Stuart Zaltz interview July-07-2000.


Any Day Now - A Stuart Zaltz-project.There has been quiet around the MTM act Any Day Now for a while.
But main man Stuart Zaltz has been rather busy in this gap of time. Read on and get a grip on the past, present and future.
In the interview Mr. Zaltz is talking on missing support from MTM but is rather optimistic regarding the future.
Lets hope that we can expect lot of work in the future from a musician who has made good AOR music for a while and has brought us a good act like Wall Of Silence - nice guy!


The Interview:
Q: Whats the story behind Any Day Now and what have you done before?

A: Any Day Now is a project that I founded with a friend of mine, Al Langlade. I had been approached by MTM Music to put together a project. I knew Al and had heard his voice on many occasions and realized that this would be the perfect fit. I already had enough material for the disc so Al's job became an interpretor as well as a singer.
As for before, I had a band called The Works in Canada which subsequently changed it's name to Wall of Silence. We did two discs for A&M/Polygram and developed a strong relationship with Irving/Almo, the publishing arm.
As well, I have recorded a solo disc of instrumental stuff called "Cast Off" that I have been getting some really good reaction to. We're in the process of building a webpage and I'll forward it to you when it's up and running. Before that I was spending alot of time in LA and New York writing with people like Cy Curnin of The Fixx (he co-wrote "Were You Ever There?") and Kevin Savigar who's written too many hits to recall...OK maybe one...Rod Stewart's "Forever Young".
It is a great experience writing with people who have had the hits.

Q: You released an MTM debut-album a couple of years ago - what was the reactions on that one ?

A: Unfortunately, MTM wasn't in AOR/rock mode when the disc came out. Their core of fans were demanding a heavier style of music so the disc really took a back seat to other heavier releases. That's the rock'n'roll business.
Luckily, we've signed on with Tricycle Entertainment in Japan for a release in November, 2000. They really seem interested in the music on the disc so I'm looking forward to good things in Japan

Q: How have you matured as a musician from your debut till your recently work as a producer?

A: As a musician, I hope that I'm maturing every day.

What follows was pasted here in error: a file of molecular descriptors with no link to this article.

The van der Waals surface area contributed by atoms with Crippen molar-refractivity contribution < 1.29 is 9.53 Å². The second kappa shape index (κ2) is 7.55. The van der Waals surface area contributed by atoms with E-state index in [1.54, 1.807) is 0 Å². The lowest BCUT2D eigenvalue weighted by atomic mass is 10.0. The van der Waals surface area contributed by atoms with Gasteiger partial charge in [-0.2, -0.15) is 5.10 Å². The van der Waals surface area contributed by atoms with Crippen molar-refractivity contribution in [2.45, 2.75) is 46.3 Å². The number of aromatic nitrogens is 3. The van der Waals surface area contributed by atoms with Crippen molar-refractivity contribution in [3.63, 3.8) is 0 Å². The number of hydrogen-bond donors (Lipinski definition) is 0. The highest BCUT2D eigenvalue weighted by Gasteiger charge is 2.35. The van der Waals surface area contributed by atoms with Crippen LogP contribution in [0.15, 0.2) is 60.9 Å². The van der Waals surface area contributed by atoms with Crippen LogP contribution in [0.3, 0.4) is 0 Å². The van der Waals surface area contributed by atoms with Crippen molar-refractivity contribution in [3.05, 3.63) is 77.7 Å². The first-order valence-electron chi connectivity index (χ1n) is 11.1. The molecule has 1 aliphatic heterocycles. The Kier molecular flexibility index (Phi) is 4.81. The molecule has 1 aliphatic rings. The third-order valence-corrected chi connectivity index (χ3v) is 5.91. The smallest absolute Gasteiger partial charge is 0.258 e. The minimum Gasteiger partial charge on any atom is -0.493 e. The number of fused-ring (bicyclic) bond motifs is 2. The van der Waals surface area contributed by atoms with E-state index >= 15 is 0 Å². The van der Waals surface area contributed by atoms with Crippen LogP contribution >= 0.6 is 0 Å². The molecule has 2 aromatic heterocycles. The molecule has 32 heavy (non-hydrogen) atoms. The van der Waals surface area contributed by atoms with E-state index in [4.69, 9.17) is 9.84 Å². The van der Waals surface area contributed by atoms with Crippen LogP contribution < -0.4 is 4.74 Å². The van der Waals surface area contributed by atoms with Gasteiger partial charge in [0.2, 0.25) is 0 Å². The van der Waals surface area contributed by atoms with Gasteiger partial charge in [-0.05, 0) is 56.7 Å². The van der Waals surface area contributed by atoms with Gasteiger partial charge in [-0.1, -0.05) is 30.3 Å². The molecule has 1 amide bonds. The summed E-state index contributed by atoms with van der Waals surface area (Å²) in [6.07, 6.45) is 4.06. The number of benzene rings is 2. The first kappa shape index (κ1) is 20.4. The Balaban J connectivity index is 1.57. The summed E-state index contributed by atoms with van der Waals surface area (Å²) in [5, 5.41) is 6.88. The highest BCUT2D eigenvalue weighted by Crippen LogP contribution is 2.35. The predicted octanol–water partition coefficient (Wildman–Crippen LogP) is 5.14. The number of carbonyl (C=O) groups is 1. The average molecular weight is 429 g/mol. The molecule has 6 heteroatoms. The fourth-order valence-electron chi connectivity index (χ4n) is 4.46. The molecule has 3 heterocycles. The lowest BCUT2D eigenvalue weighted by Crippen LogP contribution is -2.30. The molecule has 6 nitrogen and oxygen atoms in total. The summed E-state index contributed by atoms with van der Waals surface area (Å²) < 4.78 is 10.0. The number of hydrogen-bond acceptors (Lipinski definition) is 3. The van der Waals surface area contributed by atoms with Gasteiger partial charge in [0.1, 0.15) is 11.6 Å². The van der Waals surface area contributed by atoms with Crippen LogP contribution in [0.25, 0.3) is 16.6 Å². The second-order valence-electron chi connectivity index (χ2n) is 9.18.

I'm in the studio all the time, so I'm constantly playing at one thing or another. For example, I'm not a guitar player but I pick it up enough that I can write with it. My first instrument is the piano and I play every day so I wouldn't necessarily say that I'm better but probably wiser with age.
When I 'm producing a disc, whether it's Any Day Now or another artist, I would say that I learn at least 10 to 20 new things on every project that I do. The good thing about that is that it adds up. What I learned on "Millennium" I used on Peter Gray's "Life's Great Adventure". By the way, "Life's Great Adventure" is a disc that I just finished producing for a singer/songwriter from the UK

Q:What can we expect from you in the future- tournews, new releases, etc?

A: For the last year or so, I've been really busy writing music for television and internet purposes. I'm still writing songs for a new Any Day Now disc and another solo record but as of yet there are no plans to record. We're now gearing up for the release in Japan and possibly a tour there if its feasible.

Q:How would you discribe your new work? In Denmark where I live it is very difficult to get hand on releases in the AOR and Melodic Rock genre - I havent seen anything with your name printed on it except Any Day Now!

A: Any Day Now differs from my older stuff with "The Works" because there are alot more keyboards and layered stuff. The songs may also be a little less than formula when it comes to production and lyrics. Not to say that it's anything spectacular, but that even though it's a pop song, I try to look at things a little differently. As far as my name, you may have seen it on the prevoiusly mentioned A&M/ Polygram stuff or perhaps on a Steelhouse Lane disc (I co-wrote "Addicted", on the Metallic Blue disc). Avex actually re-released both A&M/Polygram discs last summer so if you travel, you might have seen my name there. And the odd chance that you were here in Canada, I wrote the theme song for a show called ""Blindsided".

Q:How would you describe the music scene in the genre of AOR and Melodic Rock today? As you can see it's difficult to get it here but on-line you can get anything - is this the future?

A: The future is on-line. We just have to figure out a way to be compensated for it. People are downloading mass quantities of free music and the composer is suffering. It really sucks to think that every time you put out some product, 99% of the people that are going to own it aren't going to pay for it. It used to be that cassettes were the target, but at least they wore out.
I think the internet is great for educating people on what they choose to like or dislike. I think people should be able to download high quality samples of my music to determine whether they like it or not. I think if those people like what they hear, then they should purchase my discs.

So, that's all from Stuart, for now. But hopefully the future will bring more enjoyable moment with this AOR grey eminence!


Steen Peitersen 2000